Honda expects coronavirus sales slowdown, idles North American plants

Sven Gustafson



Honda on Wednesday announced plans for a six-day production suspension at all of its vehicle assembly and components plants in North America, reducing output by around 40,000 vehicles as it anticipates a slowdown in sales due to the coronavirus pandemic.

The temporary closure starts Monday, March 23 at all five of Honda’s U.S. vehicle assembly plants, its Ohio transmission and engine plants, and its components plant in Georgia, plus five plants in Mexico and Canada. Honda’s current plan is to resume production at all North American plants on March 31.

The move affects roughy 27,600 employees across four states and three countries, who will continue to receive full pay. Honda said it would use the down time to give its production facilities and common areas a deep cleaning to protect workers when they return. “Maintaining a clean and safe work environment is an ongoing priority at Honda, but in light of the current environment, we have instituted more frequent sanitization efforts at all of our facilities,” the automaker said in a statement.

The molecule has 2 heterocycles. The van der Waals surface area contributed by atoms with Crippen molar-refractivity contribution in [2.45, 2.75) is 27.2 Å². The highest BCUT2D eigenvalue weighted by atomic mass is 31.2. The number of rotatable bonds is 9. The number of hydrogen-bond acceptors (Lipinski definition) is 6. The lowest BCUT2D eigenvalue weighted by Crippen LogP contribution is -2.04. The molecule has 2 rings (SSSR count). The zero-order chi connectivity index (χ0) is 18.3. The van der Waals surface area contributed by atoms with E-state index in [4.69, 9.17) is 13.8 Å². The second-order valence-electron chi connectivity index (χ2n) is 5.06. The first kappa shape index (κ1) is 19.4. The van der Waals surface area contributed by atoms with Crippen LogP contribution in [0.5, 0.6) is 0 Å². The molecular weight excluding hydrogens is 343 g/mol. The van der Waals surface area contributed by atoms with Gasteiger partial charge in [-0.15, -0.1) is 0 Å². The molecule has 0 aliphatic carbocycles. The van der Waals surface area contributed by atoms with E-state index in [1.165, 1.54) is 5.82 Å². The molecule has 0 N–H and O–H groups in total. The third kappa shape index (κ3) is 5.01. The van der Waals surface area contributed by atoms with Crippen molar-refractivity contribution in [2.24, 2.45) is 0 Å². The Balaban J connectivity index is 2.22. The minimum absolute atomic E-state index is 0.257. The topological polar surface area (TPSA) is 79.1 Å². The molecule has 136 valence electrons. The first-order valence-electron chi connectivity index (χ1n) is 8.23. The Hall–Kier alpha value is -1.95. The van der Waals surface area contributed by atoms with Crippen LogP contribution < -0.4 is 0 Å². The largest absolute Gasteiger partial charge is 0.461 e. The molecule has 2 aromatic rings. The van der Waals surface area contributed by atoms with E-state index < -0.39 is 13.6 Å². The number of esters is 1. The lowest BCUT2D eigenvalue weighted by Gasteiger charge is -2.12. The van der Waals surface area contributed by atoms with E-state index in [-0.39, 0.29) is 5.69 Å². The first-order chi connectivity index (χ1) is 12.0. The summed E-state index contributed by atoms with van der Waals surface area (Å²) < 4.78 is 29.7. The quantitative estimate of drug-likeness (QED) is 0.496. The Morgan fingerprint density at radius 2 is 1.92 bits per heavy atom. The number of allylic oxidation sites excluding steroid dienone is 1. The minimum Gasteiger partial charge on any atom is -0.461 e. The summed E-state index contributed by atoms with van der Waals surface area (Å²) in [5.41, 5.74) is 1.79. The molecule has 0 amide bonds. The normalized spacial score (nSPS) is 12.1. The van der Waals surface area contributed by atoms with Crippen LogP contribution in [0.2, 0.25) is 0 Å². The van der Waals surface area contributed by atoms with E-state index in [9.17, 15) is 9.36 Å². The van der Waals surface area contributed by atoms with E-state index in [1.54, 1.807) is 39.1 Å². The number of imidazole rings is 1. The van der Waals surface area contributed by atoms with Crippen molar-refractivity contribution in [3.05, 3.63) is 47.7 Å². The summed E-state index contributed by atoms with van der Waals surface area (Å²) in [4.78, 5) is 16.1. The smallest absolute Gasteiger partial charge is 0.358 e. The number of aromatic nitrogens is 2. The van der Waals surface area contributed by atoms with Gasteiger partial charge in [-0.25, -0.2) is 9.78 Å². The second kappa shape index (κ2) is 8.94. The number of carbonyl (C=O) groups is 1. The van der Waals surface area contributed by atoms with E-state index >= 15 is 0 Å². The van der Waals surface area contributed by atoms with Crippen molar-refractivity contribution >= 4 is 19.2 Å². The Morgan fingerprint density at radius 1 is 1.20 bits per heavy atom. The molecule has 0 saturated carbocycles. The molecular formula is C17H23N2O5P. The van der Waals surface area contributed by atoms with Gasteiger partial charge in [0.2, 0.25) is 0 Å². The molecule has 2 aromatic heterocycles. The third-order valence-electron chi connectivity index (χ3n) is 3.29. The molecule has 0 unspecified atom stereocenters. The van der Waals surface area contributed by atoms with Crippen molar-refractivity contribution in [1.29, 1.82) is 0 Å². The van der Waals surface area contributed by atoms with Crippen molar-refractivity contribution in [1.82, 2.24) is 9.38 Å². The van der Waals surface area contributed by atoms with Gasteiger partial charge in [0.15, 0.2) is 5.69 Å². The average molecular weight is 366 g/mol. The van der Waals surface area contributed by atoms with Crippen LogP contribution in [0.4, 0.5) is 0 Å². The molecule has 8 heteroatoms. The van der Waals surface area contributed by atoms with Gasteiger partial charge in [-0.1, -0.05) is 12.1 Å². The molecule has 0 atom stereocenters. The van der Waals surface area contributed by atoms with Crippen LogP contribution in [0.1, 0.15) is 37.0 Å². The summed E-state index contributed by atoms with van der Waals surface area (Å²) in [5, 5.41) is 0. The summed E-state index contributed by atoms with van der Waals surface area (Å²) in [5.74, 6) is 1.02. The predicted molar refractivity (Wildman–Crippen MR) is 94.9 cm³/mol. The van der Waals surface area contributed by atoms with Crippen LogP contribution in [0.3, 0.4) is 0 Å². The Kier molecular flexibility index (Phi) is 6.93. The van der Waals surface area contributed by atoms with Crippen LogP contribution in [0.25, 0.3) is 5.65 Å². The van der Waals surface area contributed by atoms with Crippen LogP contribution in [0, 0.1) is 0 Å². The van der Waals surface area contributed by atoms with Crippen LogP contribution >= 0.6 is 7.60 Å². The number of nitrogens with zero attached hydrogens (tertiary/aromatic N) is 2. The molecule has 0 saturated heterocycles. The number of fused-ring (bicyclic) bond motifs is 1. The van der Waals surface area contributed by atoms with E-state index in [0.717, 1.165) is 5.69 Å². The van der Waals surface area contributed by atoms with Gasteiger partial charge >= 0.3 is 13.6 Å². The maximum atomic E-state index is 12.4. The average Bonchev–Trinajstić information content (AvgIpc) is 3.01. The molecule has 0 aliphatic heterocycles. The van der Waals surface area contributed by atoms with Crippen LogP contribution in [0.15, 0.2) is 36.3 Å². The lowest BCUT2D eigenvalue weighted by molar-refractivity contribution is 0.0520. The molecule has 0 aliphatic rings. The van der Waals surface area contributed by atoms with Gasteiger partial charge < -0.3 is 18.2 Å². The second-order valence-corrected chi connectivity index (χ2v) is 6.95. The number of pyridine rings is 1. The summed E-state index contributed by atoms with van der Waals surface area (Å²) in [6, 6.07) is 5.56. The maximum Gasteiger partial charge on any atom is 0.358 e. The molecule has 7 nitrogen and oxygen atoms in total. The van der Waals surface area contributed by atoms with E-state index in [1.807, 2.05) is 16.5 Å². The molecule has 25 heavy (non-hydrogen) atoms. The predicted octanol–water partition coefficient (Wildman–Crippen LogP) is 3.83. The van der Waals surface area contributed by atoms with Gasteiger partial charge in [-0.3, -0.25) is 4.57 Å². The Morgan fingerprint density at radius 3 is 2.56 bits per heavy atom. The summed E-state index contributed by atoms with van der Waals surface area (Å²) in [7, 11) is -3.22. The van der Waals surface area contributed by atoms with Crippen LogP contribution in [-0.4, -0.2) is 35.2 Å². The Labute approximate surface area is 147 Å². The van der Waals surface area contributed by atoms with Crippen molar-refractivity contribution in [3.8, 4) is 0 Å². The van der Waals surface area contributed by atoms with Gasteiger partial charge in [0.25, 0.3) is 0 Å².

Those include instituting screening measures at all of its U.S. facilities in Ohio, Indiana, Alabama and Georgia for all visitors, and enforcing “social distancing” practices through practices including staggered lunchtimes and allowing employees to work from home whenever possible. It also offers temporary paid personal leaves of absence for employees who contract the virus or whose families members fall ill. The company said all of its U.S. facilities remain open and knows of no employees who have been infected with coronavirus. 

Honda has already suspended production in the Philippines, where it operates a vehicle-assembly plant that employs 650 workers. In its announcement Wednesday, Honda said it was carefully monitoring conditions with an eye on aligning production with demand. Its announcement comes as the Detroit Three automakers and the United Auto Workers union agreed to slow down production and stagger shifts, among other measures, to protect factory workers. It also follows an order directing Tesla to temporarily shut down its Fremont, California plant, where it is ramping up production of the new Model Y crossover, amid a three-week shelter-in-place order in the Bay Area.

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